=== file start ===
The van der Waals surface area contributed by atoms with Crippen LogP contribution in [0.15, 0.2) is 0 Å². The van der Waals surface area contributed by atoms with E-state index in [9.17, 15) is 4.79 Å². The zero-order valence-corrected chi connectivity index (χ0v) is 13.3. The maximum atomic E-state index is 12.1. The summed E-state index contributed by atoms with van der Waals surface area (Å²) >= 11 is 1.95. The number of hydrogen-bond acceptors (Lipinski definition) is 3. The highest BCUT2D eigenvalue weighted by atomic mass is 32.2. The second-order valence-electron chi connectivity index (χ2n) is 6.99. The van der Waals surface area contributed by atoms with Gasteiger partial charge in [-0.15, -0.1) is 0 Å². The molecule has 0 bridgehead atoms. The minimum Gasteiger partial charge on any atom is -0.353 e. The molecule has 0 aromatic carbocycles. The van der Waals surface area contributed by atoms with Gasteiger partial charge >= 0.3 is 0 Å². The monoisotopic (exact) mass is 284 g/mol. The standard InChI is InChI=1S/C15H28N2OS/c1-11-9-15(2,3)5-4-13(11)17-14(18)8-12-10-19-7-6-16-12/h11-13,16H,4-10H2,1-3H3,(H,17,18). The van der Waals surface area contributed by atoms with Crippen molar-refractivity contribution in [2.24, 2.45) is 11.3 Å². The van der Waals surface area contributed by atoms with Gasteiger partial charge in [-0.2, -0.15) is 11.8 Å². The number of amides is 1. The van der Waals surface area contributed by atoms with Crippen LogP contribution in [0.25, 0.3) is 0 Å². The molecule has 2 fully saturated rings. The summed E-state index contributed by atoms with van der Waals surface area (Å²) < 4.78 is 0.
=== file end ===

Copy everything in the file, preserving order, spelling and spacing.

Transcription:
The van der Waals surface area contributed by atoms with Crippen LogP contribution in [0.15, 0.2) is 0 Å². The van der Waals surface area contributed by atoms with E-state index in [9.17, 15) is 4.79 Å². The zero-order valence-corrected chi connectivity index (χ0v) is 13.3. The maximum atomic E-state index is 12.1. The summed E-state index contributed by atoms with van der Waals surface area (Å²) >= 11 is 1.95. The number of hydrogen-bond acceptors (Lipinski definition) is 3. The highest BCUT2D eigenvalue weighted by atomic mass is 32.2. The second-order valence-electron chi connectivity index (χ2n) is 6.99. The van der Waals surface area contributed by atoms with Gasteiger partial charge in [-0.15, -0.1) is 0 Å². The molecule has 0 bridgehead atoms. The minimum Gasteiger partial charge on any atom is -0.353 e. The molecule has 0 aromatic carbocycles. The van der Waals surface area contributed by atoms with Gasteiger partial charge >= 0.3 is 0 Å². The monoisotopic (exact) mass is 284 g/mol. The standard InChI is InChI=1S/C15H28N2OS/c1-11-9-15(2,3)5-4-13(11)17-14(18)8-12-10-19-7-6-16-12/h11-13,16H,4-10H2,1-3H3,(H,17,18). The van der Waals surface area contributed by atoms with Crippen molar-refractivity contribution in [2.24, 2.45) is 11.3 Å². The van der Waals surface area contributed by atoms with Gasteiger partial charge in [-0.2, -0.15) is 11.8 Å². The number of amides is 1. The van der Waals surface area contributed by atoms with Crippen LogP contribution in [0.25, 0.3) is 0 Å². The molecule has 2 fully saturated rings. The summed E-state index contributed by atoms with van der Waals surface area (Å²) < 4.78 is 0.